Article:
A recent multi-university survey of 61 veterinarians in six states found that 87% recommended vaccination of nursing calves to prevent BRD or to shorten the duration of outbreaks, says Brent Meyer, D.V.M., beef cattle technical services manager for Merck Animal Health.
Terry Engelken, D.V.M., M.S., associate professor at Iowa State University College of Veterinary Medicine, was involved with the survey. Engelken says it identified risk factors, as well as practitioner recommendations for preventing and managing BRD.
A key risk factor mentioned was inadequate colostrum, which could be caused by anything that interferes with the calf standing up rapidly and nursing aggressively.
"We know from extensive research and practical experience that calves not receiving enough colostrum run a higher risk of developing calf scours early in life followed by BRD while they are out on pasture," Engelken says.
The losses associated with BRD in nursing calves include both the obvious and those that are not so apparent. Medical expenses, labor costs and death losses are straightforward and easy to calculate. It is more difficult to track weaning weight losses in individual calves after they recover from a bout of BRD.
"Research indicates calves that get sick for any reason during the suckling period will weigh from 20% to 35% less at weaning compared to their healthy herd mates," Engelken adds.
In addition to the impact on performance, researchers are looking into the effect of nursing calf morbidity on carcass ultrasound characteristics at a year of age.
"Recent work that analyzed the effect of morbidity due to pinkeye," Engelken says. "The ultrasound results found that calves that were treated for pinkeye during the nursing period showed a decrease in marbling and ribeye area when measured at a year of age.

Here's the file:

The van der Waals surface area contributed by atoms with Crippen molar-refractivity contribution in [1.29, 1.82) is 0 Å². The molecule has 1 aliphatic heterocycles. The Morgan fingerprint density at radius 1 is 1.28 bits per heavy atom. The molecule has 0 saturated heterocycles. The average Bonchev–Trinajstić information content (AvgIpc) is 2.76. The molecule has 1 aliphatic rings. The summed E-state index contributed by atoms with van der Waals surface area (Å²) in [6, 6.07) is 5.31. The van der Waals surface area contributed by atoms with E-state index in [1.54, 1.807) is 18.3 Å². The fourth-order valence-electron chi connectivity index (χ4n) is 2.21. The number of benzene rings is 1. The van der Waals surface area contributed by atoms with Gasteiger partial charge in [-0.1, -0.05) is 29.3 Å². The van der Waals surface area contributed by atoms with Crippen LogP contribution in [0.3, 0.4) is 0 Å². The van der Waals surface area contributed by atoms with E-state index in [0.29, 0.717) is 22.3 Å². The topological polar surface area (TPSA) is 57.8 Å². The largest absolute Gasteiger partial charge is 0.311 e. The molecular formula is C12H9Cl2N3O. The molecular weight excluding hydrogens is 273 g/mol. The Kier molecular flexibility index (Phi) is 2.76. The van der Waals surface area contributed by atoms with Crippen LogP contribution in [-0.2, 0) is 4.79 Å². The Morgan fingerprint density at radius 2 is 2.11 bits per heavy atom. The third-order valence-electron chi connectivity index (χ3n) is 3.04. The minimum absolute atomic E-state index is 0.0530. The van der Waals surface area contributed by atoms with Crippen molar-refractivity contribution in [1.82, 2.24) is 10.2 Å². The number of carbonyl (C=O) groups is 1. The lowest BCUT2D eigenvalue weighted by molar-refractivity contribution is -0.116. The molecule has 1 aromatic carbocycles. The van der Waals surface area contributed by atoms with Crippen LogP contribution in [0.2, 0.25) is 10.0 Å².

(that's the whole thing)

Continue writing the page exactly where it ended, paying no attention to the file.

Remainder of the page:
"I would expect similar results for nursing calves that had morbidity due to BRD."
Develop a plan
No single vaccination program fits all, so it's important to work with a veterinarian to help create a vaccination plan for both dams and calves, Meyer says.
The goal of the program is to reduce the disease pressure of the group, which should have a positive impact on the bottom line.
"A veterinarian can identify the risk factors for BRD that reside within the management scheme on an individual farm or ranch, and once they are identified, recommend how to mitigate them," Engelken says. "They also will get a handle on the disease pathogens – bacteria or viral – that are circulating and help determine the best timing to vaccinate for these pathogens."
This process may require sampling of individual calves with BRD or collecting tissues from dead calves and sending the samples to a diagnostic laboratory.
Summer turnout, preweaning and/or weaning are opportune times to prevent disease.
Many veterinarians start with a modified live five-way viral vaccine (IBR, BVD1, BVD2, PI3, BRSV) and a dose of "blackleg" vaccine. Other vaccines may be recommended depending on: the potential health challenges present on the ranch; if the operation is on a preconditioning marketing program that requires a certain set of vaccinations; and, how the calves will be managed after weaning, such as if they will be retained through the feedlot.
"Typically, the first additional vaccine would protect against bacterial BRD pathogens, such as Mannheimia haemolytica and Pasteurella multocida," Engelken says.
For more information on Merck's cow-calf vaccine offerings, visit www.CattlePrimeVAC.com.